Finally, these predictions allow us to conclude that Brexit will be detrimental to Gibraltar regardless of the outcome of the negotiations. In the optimistic scenario, Gibraltar would lose 2% of its GDP and, moreover, 11% of its imports from Spain. The latter would be especially harmful for an economy that depends on imports for its survival.
The econometric model presented in this paper allows us to quantify and determine the economic effects of Brexit in the Campo considering the current state of negotiations,21 the contributions of the theory of economic disintegration by Sampson22 and other authors and the specific nature of the interactions between Gibraltar and the Campo.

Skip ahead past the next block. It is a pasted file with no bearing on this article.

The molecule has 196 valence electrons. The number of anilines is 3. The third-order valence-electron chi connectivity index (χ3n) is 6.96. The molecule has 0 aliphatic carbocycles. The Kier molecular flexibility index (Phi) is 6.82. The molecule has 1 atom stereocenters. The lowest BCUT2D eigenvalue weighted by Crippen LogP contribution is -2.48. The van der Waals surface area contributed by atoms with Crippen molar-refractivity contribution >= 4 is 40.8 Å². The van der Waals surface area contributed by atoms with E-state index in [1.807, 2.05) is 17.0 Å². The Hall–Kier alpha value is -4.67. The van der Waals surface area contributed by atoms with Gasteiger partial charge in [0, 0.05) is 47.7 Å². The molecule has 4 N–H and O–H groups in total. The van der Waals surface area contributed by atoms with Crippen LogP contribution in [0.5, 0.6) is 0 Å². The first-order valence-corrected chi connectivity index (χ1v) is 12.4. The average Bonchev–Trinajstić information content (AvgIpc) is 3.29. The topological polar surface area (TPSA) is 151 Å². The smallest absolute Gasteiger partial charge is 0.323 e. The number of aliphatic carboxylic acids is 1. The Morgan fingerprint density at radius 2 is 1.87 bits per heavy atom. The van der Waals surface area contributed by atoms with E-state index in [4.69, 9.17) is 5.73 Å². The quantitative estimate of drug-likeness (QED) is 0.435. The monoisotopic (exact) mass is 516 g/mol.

These interactions explain the wealth generated in the area due to the geographical proximity with Gibraltar through the ‘employment’ and ‘trade’ effects. They both generate positive effects in the economy and complement each other: the sectors where Gibraltar is more dependent in imports are those that employ most cross-border workers.
The mutually beneficial dependence between the two economies allows us to establish clearly that Brexit will be harmful to both parties. There will be increased costs for the mobility of production factors, particularly in imports and also, even if on a smaller scale, in cross-border and local employment.